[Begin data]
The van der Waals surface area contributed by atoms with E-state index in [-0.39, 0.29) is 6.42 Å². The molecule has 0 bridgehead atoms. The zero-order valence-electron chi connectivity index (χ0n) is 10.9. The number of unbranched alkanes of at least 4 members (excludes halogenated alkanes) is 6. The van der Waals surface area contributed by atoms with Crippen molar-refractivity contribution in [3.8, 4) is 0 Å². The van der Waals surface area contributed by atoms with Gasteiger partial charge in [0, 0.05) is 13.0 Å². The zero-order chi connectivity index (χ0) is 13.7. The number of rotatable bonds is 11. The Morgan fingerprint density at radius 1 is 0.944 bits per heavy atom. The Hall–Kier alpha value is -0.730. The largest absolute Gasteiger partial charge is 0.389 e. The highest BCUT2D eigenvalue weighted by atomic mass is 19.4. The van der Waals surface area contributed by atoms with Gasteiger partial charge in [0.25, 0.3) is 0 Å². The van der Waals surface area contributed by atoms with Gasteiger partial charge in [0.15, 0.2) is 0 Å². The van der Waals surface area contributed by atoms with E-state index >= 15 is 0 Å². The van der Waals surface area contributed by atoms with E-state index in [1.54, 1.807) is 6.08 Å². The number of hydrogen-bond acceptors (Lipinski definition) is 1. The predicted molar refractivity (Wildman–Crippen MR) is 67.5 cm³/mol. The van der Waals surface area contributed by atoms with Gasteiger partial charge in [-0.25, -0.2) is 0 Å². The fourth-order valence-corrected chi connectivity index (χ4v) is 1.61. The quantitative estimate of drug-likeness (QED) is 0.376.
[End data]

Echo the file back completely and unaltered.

The van der Waals surface area contributed by atoms with E-state index in [-0.39, 0.29) is 6.42 Å². The molecule has 0 bridgehead atoms. The zero-order valence-electron chi connectivity index (χ0n) is 10.9. The number of unbranched alkanes of at least 4 members (excludes halogenated alkanes) is 6. The van der Waals surface area contributed by atoms with Crippen molar-refractivity contribution in [3.8, 4) is 0 Å². The van der Waals surface area contributed by atoms with Gasteiger partial charge in [0, 0.05) is 13.0 Å². The zero-order chi connectivity index (χ0) is 13.7. The number of rotatable bonds is 11. The Morgan fingerprint density at radius 1 is 0.944 bits per heavy atom. The Hall–Kier alpha value is -0.730. The largest absolute Gasteiger partial charge is 0.389 e. The highest BCUT2D eigenvalue weighted by atomic mass is 19.4. The van der Waals surface area contributed by atoms with Gasteiger partial charge in [0.25, 0.3) is 0 Å². The van der Waals surface area contributed by atoms with Gasteiger partial charge in [0.15, 0.2) is 0 Å². The van der Waals surface area contributed by atoms with E-state index >= 15 is 0 Å². The van der Waals surface area contributed by atoms with E-state index in [1.54, 1.807) is 6.08 Å². The number of hydrogen-bond acceptors (Lipinski definition) is 1. The predicted molar refractivity (Wildman–Crippen MR) is 67.5 cm³/mol. The van der Waals surface area contributed by atoms with Gasteiger partial charge in [-0.25, -0.2) is 0 Å². The fourth-order valence-corrected chi connectivity index (χ4v) is 1.61. The quantitative estimate of drug-likeness (QED) is 0.376.